1. On the 20th of April 1897, Randhir Singh, being then an occupancy tenant of a holding, mortgaged it usufructuarily by two documents of that date receiving Bs. 200, or its equivalent in value, in respect of one mortgage and Its. 500 in respect of the other. The mortgage for Rs. 200 was not to be redeemable for 95 years, the mortgage for Rs. 500 was not to be redeemable for 96 years, and to that there was added a stipulation that, inasmuch as the usufructuary return was not sufficient to give the proper amount of interest on the outstanding money there should, at the expiration of the 96 years, be paid with the principal sum, interest at the rata of four annas pen cent, per mensem. A similar provision is to be found in the second deed. The figures of liability for interest at the end of 95 and 96 years which have been given to us are not disputed and amount to Rs. 1,940 and Rs. 485. The position therefore on the 20th of April, 1897, was that the mortgagor bound himself not to seek redemption for periods of 95 and 96 years and further to be prepared at that time to provide Bums respectively of Rs. 1,940 and Rs. 485 and Rs. 500 and Rs. 20O as well. Randhir Singh brought a suit for redemption, and to that suit it was objected that the transaction was really a sale, and inasmuch as an occupancy tenant was forbidden by law to sell his holding, the parties had designedly cloaked the transaction in this mortgage form. Randhir Singh took the point that the documents were really mortgages and that he was entitled to redeem them disregarding the provisions as regards the 95 years and the 96 years. He seemed also to be of opinion that he could disregard the provision as regards the accumulation of interest, because we are told, that he tendered the sum of Rs. 200 and the sum of Rs. 500 before commencing the action. We have been shown, we believe, all the authorities bearing on this matter and broadly they may be taken as falling under two heads. It appears that there is a consensus of opinion amongst all the Courts in India that, if a period is fixed prior to the expiry of which redemption cannot be granted and that Stipulation is assented to redemption cannot be granted before that period has in fact expired, and the cases which have been cited to us were cases in which very long periods of years have been fixed. In one case a period of 150 years was fixed. Then there is another view of the law exemplified by the case of Sarbdawan Singh v. Bijai Singh (1914) 36 All. 551. In that case there was a considerable period fixed namely, 40 years. There was also an extraordinary provision, namely that, unless the mortgage money was tendered on a particular day, the mortgage would be irredeemable for a further period of 40 years. There was also an unjust and illegal stipulation that the mortgage should not be redeemed with borrowed money. These being the main facts, this Court consisting of Mr. Justice Chamier and Mr. Justice Rafiq had to decide what were the right principles to be applied in considering a case of this nature. Now, there is no doubt that, if the case under consideration Rajai Singh v. Randhir Singh were decided by English Law the plaintiff would have succeeded on the plain statement of the facts. That is evident from the way in which matters of this kind are treated in England as exemplified by the case of Morgan v. Jeffreys (1910) 1 Ch. 620. In the XXVI Allahabad case we see indications of the influence of English authorities and the head-note says : 'A Court of equity will not permit any device or contrivance designed or calculated to prevent or impede redemption, although it may be impossible to lay down any general rule as to what should not be regarded as an improper res-straint or fetter on the right of redemption.' Now, the question that we have got to decide is this. We have got to look at the whole circumstances and to say whether this agreement was drafted with the intention that redemption of this property should be practically frustrated, that is to say, made so difficult and so hedged about that there was no human likelihood of its ever being redeemed : we do not propose to attempt, what no Court has hitherto ever attempted, to define what circumstances generally will be deemed to be a clog or fetter on the equity of redemption. Each of these cases has to be looked at individually. Now, what are the matters which make both of these documents striking ones? The first is the enormously long period within which Randhir Singh was unable to tender the money and regain possession of his property. It was a period which was certainly to extend throughout the life of Randhir Singh and probably throughout the life of his son. Then as regards the question of interest we believe that that stipulation was designedly drafted not because the mortgagee wanted any sum of interest paid into his hands, because if that had been his wish, he would have stipulated for annual payment of interest so calculated as each year to reimburse him for his outlay; but we believe, that it was drafted so that if anybody 95 or 96 years later came forward to redeem the property he would have met with a liability to produce a sum greater than the value of this property or any value it would ever be likely to reach.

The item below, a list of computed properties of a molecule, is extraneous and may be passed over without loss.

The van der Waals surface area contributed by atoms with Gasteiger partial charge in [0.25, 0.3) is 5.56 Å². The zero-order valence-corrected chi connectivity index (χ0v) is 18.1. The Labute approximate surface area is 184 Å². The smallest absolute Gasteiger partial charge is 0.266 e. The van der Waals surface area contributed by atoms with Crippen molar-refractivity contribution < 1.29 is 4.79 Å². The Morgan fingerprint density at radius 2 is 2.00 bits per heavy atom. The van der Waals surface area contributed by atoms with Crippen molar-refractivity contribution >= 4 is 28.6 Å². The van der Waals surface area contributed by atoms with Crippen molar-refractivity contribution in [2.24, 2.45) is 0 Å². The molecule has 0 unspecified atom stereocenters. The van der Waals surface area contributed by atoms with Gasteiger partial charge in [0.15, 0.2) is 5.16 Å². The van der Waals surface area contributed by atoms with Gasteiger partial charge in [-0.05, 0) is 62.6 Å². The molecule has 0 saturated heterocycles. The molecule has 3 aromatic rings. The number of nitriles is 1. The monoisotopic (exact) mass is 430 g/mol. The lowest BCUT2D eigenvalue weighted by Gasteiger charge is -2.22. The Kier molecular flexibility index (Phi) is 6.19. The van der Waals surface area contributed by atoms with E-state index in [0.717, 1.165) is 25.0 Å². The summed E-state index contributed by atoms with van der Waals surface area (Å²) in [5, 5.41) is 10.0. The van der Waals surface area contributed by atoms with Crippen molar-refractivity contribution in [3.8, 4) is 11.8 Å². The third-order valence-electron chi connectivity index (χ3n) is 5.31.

2. It is to be noticed that there has been evidence that Rs. 700 was the full value of this property. If that be true, anybody in the year 1922 would have to come forward with a sum more than three times the value of the property as it was in the year 1897. Under these circumstances we hold that there were too fetters, the length of time during which the redemption could be had, and the singular stipulation with regard to the payment of interest and the deferred date of such payment, which make it in our view, inequitable that this transaction should be upheld in its literal terms. We consider it equitable and right that this suit should be decreed, and that Randhir Singh shall have the opportunity of redeeming the property. We are in this view in agreement with the Munsif, the lower appellate Court and the single Judge of this Court.
3. We therefore dismiss this appeal with costs and fees on the higher scale subject to the modification mentioned below.
4. Mr. Peary Lal Banerji has asked us to define what we consider to be the proper terms on which redemption should be had. We are of opinion that redemption should be had only on tendering the two sums of Rs. 200 and Rs. 500 with interest calculated at the agreed rate of four annas per cant, per mensem in one case and Rs. 3 per cent, per annum in the other. Such interest to be calculated down to the date of tender by Randhir Singh.